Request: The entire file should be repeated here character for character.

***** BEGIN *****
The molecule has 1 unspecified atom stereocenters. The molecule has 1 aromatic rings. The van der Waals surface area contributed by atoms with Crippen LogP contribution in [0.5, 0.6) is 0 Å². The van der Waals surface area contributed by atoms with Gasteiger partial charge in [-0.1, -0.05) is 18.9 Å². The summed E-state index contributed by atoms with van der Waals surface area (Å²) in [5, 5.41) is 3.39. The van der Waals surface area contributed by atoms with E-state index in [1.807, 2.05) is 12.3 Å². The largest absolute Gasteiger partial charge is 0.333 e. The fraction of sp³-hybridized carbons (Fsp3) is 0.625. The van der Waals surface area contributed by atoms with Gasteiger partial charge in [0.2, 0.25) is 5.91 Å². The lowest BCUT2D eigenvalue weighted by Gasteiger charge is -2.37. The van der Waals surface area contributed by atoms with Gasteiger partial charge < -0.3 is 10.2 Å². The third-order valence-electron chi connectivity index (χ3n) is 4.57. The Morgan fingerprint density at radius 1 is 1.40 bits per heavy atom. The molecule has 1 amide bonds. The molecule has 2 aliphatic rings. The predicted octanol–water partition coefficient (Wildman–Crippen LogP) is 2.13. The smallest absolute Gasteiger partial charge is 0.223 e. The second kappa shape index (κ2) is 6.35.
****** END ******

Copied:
The molecule has 1 unspecified atom stereocenters. The molecule has 1 aromatic rings. The van der Waals surface area contributed by atoms with Crippen LogP contribution in [0.5, 0.6) is 0 Å². The van der Waals surface area contributed by atoms with Gasteiger partial charge in [-0.1, -0.05) is 18.9 Å². The summed E-state index contributed by atoms with van der Waals surface area (Å²) in [5, 5.41) is 3.39. The van der Waals surface area contributed by atoms with E-state index in [1.807, 2.05) is 12.3 Å². The largest absolute Gasteiger partial charge is 0.333 e. The fraction of sp³-hybridized carbons (Fsp3) is 0.625. The van der Waals surface area contributed by atoms with Gasteiger partial charge in [0.2, 0.25) is 5.91 Å². The lowest BCUT2D eigenvalue weighted by Gasteiger charge is -2.37. The van der Waals surface area contributed by atoms with Gasteiger partial charge < -0.3 is 10.2 Å². The third-order valence-electron chi connectivity index (χ3n) is 4.57. The Morgan fingerprint density at radius 1 is 1.40 bits per heavy atom. The molecule has 1 amide bonds. The molecule has 2 aliphatic rings. The predicted octanol–water partition coefficient (Wildman–Crippen LogP) is 2.13. The smallest absolute Gasteiger partial charge is 0.223 e. The second kappa shape index (κ2) is 6.35.